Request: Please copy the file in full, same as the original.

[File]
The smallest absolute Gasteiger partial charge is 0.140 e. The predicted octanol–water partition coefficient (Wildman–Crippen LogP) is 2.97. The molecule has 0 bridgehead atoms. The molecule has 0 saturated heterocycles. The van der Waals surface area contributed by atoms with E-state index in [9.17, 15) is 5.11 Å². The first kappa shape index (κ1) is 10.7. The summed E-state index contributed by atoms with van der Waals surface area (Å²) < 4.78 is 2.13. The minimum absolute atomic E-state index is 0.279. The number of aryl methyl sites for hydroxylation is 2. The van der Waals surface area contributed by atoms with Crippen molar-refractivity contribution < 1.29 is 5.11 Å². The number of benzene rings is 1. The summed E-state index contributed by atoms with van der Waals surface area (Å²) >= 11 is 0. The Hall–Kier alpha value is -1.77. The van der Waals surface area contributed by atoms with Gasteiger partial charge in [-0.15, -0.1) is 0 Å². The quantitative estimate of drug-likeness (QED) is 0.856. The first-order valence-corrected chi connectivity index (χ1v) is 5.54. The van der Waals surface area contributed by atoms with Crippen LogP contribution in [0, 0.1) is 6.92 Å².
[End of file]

The smallest absolute Gasteiger partial charge is 0.140 e. The predicted octanol–water partition coefficient (Wildman–Crippen LogP) is 2.97. The molecule has 0 bridgehead atoms. The molecule has 0 saturated heterocycles. The van der Waals surface area contributed by atoms with E-state index in [9.17, 15) is 5.11 Å². The first kappa shape index (κ1) is 10.7. The summed E-state index contributed by atoms with van der Waals surface area (Å²) < 4.78 is 2.13. The minimum absolute atomic E-state index is 0.279. The number of aryl methyl sites for hydroxylation is 2. The van der Waals surface area contributed by atoms with Crippen molar-refractivity contribution < 1.29 is 5.11 Å². The number of benzene rings is 1. The summed E-state index contributed by atoms with van der Waals surface area (Å²) >= 11 is 0. The Hall–Kier alpha value is -1.77. The van der Waals surface area contributed by atoms with Gasteiger partial charge in [-0.15, -0.1) is 0 Å². The quantitative estimate of drug-likeness (QED) is 0.856. The first-order valence-corrected chi connectivity index (χ1v) is 5.54. The van der Waals surface area contributed by atoms with Crippen LogP contribution in [0, 0.1) is 6.92 Å².